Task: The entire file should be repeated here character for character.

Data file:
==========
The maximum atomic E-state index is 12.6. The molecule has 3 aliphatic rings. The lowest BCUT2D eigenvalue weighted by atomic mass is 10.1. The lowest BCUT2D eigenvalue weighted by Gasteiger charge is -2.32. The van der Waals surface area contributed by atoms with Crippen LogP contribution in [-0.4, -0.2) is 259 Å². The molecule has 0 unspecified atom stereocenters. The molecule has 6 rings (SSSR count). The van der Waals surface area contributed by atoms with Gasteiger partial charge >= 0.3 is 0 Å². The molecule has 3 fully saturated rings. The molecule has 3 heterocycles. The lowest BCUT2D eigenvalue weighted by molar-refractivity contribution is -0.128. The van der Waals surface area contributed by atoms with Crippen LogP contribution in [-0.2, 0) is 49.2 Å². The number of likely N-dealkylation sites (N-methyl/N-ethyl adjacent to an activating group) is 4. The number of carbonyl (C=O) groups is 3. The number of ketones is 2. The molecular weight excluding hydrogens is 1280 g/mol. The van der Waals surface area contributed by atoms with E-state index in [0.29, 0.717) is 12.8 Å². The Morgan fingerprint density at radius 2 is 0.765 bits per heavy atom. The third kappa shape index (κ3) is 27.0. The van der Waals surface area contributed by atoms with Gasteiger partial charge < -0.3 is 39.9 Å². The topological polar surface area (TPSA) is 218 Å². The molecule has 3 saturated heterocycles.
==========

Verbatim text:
The maximum atomic E-state index is 12.6. The molecule has 3 aliphatic rings. The lowest BCUT2D eigenvalue weighted by atomic mass is 10.1. The lowest BCUT2D eigenvalue weighted by Gasteiger charge is -2.32. The van der Waals surface area contributed by atoms with Crippen LogP contribution in [-0.4, -0.2) is 259 Å². The molecule has 0 unspecified atom stereocenters. The molecule has 6 rings (SSSR count). The van der Waals surface area contributed by atoms with Gasteiger partial charge >= 0.3 is 0 Å². The molecule has 3 fully saturated rings. The molecule has 3 heterocycles. The lowest BCUT2D eigenvalue weighted by molar-refractivity contribution is -0.128. The van der Waals surface area contributed by atoms with Crippen LogP contribution in [-0.2, 0) is 49.2 Å². The number of likely N-dealkylation sites (N-methyl/N-ethyl adjacent to an activating group) is 4. The number of carbonyl (C=O) groups is 3. The number of ketones is 2. The molecular weight excluding hydrogens is 1280 g/mol. The van der Waals surface area contributed by atoms with E-state index in [0.29, 0.717) is 12.8 Å². The Morgan fingerprint density at radius 2 is 0.765 bits per heavy atom. The third kappa shape index (κ3) is 27.0. The van der Waals surface area contributed by atoms with Gasteiger partial charge < -0.3 is 39.9 Å². The topological polar surface area (TPSA) is 218 Å². The molecule has 3 saturated heterocycles.